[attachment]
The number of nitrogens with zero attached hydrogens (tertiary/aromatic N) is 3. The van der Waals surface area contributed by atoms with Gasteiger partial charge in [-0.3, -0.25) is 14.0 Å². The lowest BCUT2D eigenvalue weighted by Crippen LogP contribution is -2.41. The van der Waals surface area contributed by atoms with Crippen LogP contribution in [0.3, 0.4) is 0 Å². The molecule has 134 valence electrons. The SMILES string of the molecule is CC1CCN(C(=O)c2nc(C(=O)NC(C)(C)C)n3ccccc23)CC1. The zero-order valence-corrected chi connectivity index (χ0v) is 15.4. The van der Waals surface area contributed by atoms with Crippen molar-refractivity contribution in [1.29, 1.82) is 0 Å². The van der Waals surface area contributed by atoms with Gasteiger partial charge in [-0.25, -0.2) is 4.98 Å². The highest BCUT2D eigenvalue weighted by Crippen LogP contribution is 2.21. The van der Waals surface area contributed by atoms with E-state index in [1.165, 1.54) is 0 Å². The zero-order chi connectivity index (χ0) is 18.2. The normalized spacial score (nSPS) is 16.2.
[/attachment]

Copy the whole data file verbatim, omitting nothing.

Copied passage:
The number of nitrogens with zero attached hydrogens (tertiary/aromatic N) is 3. The van der Waals surface area contributed by atoms with Gasteiger partial charge in [-0.3, -0.25) is 14.0 Å². The lowest BCUT2D eigenvalue weighted by Crippen LogP contribution is -2.41. The van der Waals surface area contributed by atoms with Crippen LogP contribution in [0.3, 0.4) is 0 Å². The molecule has 134 valence electrons. The SMILES string of the molecule is CC1CCN(C(=O)c2nc(C(=O)NC(C)(C)C)n3ccccc23)CC1. The zero-order valence-corrected chi connectivity index (χ0v) is 15.4. The van der Waals surface area contributed by atoms with Crippen molar-refractivity contribution in [1.29, 1.82) is 0 Å². The van der Waals surface area contributed by atoms with Gasteiger partial charge in [-0.25, -0.2) is 4.98 Å². The highest BCUT2D eigenvalue weighted by Crippen LogP contribution is 2.21. The van der Waals surface area contributed by atoms with E-state index in [1.165, 1.54) is 0 Å². The zero-order chi connectivity index (χ0) is 18.2. The normalized spacial score (nSPS) is 16.2.